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Lincolnshire, Parts of Kesteven
The arms of Kesteven County Council

 • Created 1889
 • Abolished 1974
 • Succeeded by Lincolnshire
Status Administrative county
 • HQ Sleaford

The Parts of Kesteven ( or ) are a traditional subdivision of Lincolnshire, England. This subdivision had long had a separate county administration (Quarter Sessions), along with the other two parts, Lindsey and Holland.


  • Etymology 1
  • Administrative areas 2
    • Local Government Act 1888 2.1
    • Local Government Act 1894 2.2
    • Local Government Act 1929 2.3
    • Local Government Act 1972 2.4
  • Coat of Arms 3
  • Barony 4
  • See also 5
  • References 6


The word Kesteven is supposed to have derived from two root words: the Celtic ced meaning wood (cf. Modern Welsh coed) + the Old English stefna, a meeting place.

Administrative areas

Local Government Act 1888

The three parts were given separate elected county councils in 1889 by the Local Government Act 1888, and recognised as administrative counties.[1] These separate county councils were abolished in 1974 and Lincolnshire (minus the northern part of Lindsey) had a single county council for the first time, although the name survives in the districts of North Kesteven and South Kesteven. Kesteven lies in the south-west of Lincolnshire. It includes the towns of:

Kesteven was historically divided into the wapentakes of Aswardhurn, Aveland, Beltisloe, Boothby Graffoe, Flaxwell, Langoe, Loveden, Ness, and Winnibriggs and Threo. Grantham and Stamford were administered separately.

Local Government Act 1894

Under the Local Government Act 1894 Kesteven was divided into a number of rural district and urban districts based on earlier sanitary districts:[2]

The urban districts and boroughs were:

Bourne urban district was abolished in 1920, with Bourne becoming a parish in Bourne Rural District. Bracebridge became part of the county borough of Lincoln that same year, becoming associated with the Parts of Lindsey.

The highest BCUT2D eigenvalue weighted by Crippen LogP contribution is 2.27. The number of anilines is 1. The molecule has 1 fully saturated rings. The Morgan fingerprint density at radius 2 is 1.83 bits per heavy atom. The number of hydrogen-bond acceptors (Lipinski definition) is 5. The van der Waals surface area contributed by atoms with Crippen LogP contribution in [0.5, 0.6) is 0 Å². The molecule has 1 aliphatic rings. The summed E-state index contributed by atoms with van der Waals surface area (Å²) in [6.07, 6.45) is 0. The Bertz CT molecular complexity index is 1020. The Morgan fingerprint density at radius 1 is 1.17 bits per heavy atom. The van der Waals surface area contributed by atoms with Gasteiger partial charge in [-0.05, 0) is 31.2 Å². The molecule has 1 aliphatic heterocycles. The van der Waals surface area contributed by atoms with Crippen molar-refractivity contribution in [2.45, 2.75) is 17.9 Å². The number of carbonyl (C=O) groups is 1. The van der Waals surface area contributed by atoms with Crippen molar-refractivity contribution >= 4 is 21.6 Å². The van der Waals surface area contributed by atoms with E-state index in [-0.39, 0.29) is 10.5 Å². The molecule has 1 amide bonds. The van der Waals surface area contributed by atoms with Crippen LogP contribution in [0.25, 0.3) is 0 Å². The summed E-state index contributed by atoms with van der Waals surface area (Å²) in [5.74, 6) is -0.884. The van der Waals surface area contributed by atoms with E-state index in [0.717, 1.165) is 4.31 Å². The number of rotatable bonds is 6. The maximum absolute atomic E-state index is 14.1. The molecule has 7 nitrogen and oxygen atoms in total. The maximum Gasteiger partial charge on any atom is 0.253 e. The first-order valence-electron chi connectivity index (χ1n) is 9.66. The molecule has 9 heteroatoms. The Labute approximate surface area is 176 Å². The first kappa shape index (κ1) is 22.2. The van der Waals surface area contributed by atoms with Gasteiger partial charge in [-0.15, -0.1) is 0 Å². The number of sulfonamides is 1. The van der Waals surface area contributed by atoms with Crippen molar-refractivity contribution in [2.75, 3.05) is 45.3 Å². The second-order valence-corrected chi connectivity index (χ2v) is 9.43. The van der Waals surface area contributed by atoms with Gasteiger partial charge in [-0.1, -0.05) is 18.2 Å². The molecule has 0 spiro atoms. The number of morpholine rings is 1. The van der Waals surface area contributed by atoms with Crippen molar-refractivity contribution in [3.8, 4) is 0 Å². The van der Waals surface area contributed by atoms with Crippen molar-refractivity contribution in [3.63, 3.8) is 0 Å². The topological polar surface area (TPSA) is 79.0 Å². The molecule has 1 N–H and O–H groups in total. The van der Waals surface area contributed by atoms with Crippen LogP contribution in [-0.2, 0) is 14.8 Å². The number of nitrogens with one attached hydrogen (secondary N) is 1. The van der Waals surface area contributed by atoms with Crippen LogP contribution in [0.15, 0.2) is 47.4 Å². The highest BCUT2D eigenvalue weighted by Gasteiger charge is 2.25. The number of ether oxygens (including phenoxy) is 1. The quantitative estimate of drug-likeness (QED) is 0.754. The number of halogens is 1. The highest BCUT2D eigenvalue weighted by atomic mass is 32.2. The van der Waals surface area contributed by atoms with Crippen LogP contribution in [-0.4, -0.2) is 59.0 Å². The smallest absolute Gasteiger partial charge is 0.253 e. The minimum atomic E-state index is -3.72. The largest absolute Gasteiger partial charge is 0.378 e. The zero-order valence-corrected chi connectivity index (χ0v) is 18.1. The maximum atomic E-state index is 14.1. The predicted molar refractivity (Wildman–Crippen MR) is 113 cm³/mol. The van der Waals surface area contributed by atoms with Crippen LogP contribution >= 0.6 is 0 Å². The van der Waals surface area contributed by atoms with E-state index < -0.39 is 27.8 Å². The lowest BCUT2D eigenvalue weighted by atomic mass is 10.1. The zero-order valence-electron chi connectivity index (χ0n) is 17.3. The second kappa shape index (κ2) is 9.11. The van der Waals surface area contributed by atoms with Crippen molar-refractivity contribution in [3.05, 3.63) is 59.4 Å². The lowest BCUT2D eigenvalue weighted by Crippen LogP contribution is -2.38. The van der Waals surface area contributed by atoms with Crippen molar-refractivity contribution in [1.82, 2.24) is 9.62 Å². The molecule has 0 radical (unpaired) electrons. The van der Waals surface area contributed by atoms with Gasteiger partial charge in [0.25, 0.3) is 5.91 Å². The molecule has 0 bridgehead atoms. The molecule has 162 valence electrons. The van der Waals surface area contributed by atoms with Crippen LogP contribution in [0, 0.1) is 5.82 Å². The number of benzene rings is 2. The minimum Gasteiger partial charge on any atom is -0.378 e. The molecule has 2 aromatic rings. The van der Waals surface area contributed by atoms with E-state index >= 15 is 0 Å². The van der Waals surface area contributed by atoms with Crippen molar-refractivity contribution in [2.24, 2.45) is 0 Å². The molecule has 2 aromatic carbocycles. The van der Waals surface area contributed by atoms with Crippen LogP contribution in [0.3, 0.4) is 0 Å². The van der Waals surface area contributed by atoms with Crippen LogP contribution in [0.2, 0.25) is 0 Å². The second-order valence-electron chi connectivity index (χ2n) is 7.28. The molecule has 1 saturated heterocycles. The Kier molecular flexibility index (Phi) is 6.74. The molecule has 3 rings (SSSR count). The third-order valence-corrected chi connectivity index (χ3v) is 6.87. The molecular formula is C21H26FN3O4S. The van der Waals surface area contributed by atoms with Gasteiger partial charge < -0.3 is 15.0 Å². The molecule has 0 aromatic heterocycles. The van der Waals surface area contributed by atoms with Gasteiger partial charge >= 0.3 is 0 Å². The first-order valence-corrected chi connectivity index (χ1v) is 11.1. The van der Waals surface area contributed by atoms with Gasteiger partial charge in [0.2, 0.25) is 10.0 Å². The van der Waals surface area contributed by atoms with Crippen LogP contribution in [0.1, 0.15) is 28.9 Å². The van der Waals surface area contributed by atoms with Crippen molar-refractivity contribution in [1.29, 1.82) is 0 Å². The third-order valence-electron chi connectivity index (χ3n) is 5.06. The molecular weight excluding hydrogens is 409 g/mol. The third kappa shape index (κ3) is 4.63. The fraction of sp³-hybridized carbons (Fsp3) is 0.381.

Local Government Act 1929

The rural districts were re-organised by a County Review Order in 1929, to create four new districts named after points of the compass:[3]

Local Government Act 1972

Most recently, in 1974, under the Local Government Act 1972, the four rural districts, along with the boroughs and urban district, merged into two district councils:[4]

Coat of Arms

Kesteven County Council received a grant of arms in 1950.


The barony Baron Kesteven existed from 1868 until 1915. Former Prime Minister (and Kesteven native) Margaret Thatcher took 'of Kesteven' as the territorial designation for her peerage.[5]

See also


  1. ^ The Local Government Act 1888 (51 & 52 Vict. c.41)
  2. ^ The Local Government Act 1894 (56 & 57 Vict. c. 73)
  3. ^ Local Government Act 1929 (19 & 20 Geo V c.17)
  4. ^ Local Government Act 1972 (1972 c. 70)
  5. ^ Kidd, Charles, Williamson, David (editors). Debrett's Peerage and Baronetage (1990 edition). New York: St Martin's Press, 1990
  • Youngs, Frederic A (1979). Guide to the Local Administrative Units of England, Vol I: Southern England. London:  
  • Youngs, Frederic A (1991). Guide to the Local Administrative Units of England, Vol2: Northern England. London:  

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